Cantilever Beam Compression Contacts for Pluggable Medical Modules
Cantilever beam compression contacts for pluggable medical modules employ advanced contact materials, geometries, and designs to deliver high-reliability performance in harsh environments.
Tom Anderson, Connector Product Manager, AVX Interconnect
To achieve high-reliability connectors for pluggable or disposable medical modules, design engineers must perfectly match the critical contact base material and form geometry to the intended product performance level, as well as ensure product survivability through handling and environmental challenges. While traditional two-piece pin-and-socket connector systems provide designers with precise dimensional and mating control over both halves of the interface, they are often limited in application flexibility. Two-piece systems are just that: two separate mating connectors that are solely designed to mate with each other and, as such, require tightly controlled mating and alignment tolerances. However, in the real-world application of pluggable modules, numerous variables creep into the mating equation. These can include, but are not limited to: alignment, angle of engagement, accumulated plastic tolerance ranges between platforms, and, most importantly, four fingers and a thumb.
Think back a few years to the days of PC cards (e.g., PCMCIA) and CompactFlash cards, which both used two-piece connector solutions. At the time, these were revolutionary for providing end-user functionality in notebook computers and digital cameras. One of their biggest drawbacks was that they required secondary header rails and guides to assure precise alignment of the mating socket with the pin header. Despite this limitation, these devices became the forefathers of what we know today as plug-and-play technology. Driven by advances in component technology, these removable devices have been shrunken down significantly, making them incredibly user-friendly, portable, and most critically, pluggable across multiple platforms.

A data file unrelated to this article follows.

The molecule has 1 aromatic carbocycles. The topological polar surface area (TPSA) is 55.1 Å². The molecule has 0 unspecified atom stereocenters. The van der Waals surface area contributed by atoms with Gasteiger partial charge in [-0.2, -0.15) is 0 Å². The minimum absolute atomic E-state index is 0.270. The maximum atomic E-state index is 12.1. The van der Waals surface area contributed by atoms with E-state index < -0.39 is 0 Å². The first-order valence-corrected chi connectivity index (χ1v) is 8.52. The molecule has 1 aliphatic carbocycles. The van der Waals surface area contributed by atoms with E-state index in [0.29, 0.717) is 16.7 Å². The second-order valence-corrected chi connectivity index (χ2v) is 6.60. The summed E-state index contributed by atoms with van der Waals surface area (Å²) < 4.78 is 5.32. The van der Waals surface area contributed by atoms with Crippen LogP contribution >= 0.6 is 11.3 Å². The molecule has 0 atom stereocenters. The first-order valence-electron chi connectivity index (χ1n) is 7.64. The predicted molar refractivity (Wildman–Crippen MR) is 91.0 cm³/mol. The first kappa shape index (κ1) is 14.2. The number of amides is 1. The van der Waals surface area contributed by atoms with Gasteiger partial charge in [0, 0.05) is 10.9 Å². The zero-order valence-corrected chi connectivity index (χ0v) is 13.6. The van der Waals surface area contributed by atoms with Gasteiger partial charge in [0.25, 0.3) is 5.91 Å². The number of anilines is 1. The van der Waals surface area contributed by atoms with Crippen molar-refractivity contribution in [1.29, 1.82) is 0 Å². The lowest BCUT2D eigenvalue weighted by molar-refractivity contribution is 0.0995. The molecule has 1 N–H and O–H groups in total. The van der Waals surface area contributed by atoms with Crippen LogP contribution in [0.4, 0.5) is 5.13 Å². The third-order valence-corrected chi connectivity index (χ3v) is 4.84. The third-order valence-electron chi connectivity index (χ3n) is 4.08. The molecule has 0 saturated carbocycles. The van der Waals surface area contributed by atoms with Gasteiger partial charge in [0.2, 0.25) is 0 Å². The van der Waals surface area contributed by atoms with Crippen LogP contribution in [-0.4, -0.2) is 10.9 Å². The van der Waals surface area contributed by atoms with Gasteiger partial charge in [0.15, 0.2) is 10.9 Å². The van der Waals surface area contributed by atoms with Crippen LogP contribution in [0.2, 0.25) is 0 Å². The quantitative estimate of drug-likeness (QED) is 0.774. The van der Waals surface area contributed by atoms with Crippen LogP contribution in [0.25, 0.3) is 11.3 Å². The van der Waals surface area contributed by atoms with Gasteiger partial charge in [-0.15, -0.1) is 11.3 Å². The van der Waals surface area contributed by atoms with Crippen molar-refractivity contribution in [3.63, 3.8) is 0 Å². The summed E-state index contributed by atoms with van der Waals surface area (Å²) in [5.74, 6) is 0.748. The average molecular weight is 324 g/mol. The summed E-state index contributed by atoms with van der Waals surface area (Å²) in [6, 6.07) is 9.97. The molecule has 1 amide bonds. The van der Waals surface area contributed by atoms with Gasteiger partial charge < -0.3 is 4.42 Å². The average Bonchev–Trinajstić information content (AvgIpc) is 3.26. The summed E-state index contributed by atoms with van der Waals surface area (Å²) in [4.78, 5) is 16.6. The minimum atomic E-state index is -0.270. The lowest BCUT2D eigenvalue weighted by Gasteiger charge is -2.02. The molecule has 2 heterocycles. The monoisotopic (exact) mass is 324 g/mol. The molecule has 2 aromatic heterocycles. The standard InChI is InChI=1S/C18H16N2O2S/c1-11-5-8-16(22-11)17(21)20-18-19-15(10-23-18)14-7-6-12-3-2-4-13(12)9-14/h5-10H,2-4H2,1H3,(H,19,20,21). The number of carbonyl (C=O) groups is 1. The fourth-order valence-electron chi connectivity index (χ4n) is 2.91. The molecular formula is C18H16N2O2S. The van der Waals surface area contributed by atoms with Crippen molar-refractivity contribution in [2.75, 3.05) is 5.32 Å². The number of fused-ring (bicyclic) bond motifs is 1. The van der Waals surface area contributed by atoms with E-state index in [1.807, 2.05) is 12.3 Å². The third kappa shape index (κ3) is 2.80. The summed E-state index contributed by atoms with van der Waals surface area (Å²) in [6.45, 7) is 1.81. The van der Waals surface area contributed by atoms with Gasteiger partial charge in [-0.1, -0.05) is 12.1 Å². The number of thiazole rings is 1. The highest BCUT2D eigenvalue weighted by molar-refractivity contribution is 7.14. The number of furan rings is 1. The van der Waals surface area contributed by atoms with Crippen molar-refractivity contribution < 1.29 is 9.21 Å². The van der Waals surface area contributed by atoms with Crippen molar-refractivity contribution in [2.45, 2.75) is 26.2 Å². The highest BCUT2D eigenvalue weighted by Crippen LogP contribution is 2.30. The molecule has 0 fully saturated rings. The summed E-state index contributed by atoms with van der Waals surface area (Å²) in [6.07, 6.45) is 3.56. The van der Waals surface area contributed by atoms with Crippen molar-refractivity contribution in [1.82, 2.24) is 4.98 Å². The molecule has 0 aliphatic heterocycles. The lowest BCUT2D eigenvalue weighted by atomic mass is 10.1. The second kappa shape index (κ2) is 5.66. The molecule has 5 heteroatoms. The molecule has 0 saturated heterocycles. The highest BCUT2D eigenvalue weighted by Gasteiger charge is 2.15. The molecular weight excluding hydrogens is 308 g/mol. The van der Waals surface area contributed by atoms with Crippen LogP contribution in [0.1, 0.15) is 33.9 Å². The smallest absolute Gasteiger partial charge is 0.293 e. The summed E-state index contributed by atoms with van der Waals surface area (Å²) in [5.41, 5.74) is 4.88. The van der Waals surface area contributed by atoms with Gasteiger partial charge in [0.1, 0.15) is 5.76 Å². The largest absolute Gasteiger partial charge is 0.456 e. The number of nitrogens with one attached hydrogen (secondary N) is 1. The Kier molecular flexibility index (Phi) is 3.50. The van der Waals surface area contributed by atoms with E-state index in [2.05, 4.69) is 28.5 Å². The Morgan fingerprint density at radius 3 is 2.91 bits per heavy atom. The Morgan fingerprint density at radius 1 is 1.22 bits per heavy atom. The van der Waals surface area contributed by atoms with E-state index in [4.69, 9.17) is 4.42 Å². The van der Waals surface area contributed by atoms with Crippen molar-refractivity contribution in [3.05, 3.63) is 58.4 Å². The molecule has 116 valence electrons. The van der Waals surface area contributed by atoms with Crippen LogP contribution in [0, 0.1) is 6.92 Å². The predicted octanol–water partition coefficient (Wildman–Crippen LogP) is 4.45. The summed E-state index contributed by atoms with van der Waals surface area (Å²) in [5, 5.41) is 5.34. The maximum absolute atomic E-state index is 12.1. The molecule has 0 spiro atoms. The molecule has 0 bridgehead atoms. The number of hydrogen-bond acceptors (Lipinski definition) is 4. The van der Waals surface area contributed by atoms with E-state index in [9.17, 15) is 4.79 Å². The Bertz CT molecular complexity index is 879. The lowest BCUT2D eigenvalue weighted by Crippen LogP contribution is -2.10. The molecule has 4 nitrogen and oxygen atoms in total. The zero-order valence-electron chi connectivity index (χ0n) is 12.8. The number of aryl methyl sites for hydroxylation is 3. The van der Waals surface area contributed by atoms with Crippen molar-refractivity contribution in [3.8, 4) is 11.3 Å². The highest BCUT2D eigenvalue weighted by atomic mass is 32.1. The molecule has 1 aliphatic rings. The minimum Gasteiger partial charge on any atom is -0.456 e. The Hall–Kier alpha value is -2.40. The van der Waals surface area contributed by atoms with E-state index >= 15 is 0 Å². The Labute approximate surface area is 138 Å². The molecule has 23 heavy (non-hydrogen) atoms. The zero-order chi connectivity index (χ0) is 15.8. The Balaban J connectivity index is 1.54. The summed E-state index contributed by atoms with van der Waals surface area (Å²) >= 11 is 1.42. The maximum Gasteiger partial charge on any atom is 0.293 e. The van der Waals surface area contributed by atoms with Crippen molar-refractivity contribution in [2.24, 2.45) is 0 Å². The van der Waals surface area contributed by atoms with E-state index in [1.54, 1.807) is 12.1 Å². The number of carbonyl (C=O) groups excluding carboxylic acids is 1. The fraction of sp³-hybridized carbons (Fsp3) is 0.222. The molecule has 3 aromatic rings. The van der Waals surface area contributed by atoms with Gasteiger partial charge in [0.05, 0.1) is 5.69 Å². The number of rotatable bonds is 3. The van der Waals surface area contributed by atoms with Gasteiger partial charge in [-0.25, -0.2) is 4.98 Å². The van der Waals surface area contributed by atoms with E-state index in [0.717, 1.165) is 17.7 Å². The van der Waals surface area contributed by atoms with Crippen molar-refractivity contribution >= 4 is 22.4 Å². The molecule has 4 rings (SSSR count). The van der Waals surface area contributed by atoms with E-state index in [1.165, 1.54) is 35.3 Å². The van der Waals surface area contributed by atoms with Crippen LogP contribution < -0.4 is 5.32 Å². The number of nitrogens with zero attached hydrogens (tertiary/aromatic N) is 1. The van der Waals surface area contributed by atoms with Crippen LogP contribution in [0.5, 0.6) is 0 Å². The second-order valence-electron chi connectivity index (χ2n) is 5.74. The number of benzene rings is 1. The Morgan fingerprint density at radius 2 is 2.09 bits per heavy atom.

In order to achieve an error-free environment, their connector interface also needed to evolve. Today, we have the SD Card, which users can easily plug into multiple devices and achieve operational success. How can this be? Did designers fully eliminate all potential alignment and engagement issues? No! They just made it so users no longer experience them. In order for the connection system to effectively absorb alignment and engagement issues, designers moved to a single-piece contact system solution with a high-performance cantilever beam contact that mates to an exposed contact or plated pad on a PCB. The deflection range of these moveable cantilever beams was especially designed to absorb tolerances and compensate for both handling and device-to-device variation issues. Single-piece connector systems have now been around for years, and have worked very well when properly designed to meet a specific application, just like SD Cards.
To develop a robust and error-free pluggable medical device interface, designers need to follow these same basic principles. The design process starts with the base contact material and formed geometry of the contact. There are three base contact materials typically used today: brass, phosphor bronze, and beryllium copper (BeCu), each of which has its own cost and performance tradeoffs. Brass, while ringing in at the lowest cost, has a very limited working beam deflection range and yield strength. Phosphor bronze, which is squarely in the middle of the price range, offers enhanced spring properties in the beam, but is still somewhat limited with regard to deflection range and mating cycles. Beryllium copper, while at the upper end of the price scale, provides maximum mechanical performance in both yield strength and shape retention, even when exposed to extreme heat, thermal cycling, and extended mating cycles conditions.
Contact plating is also critical. Tin, while the lowest cost, requires a high contact force to wipe away any surface oxides during the mating process in order to achieve a good electrical connection, but such high forces limit the durability or cycle life of the contact system. So, tin plating is not typically used in end-user pluggable devices. Instead, it’s often employed in more one-and-done type mating applications. Gold plating, on the other hand, remains oxide-free, supports low contact mating forces, and facilitates high cycle life, even in low-level circuits. To compare the contact performances of each, tin-on-tin contacts typically require 100 or more grams (g), whereas gold-on-gold contacts are down in the 25–30g range, based on shock and vibration requirements.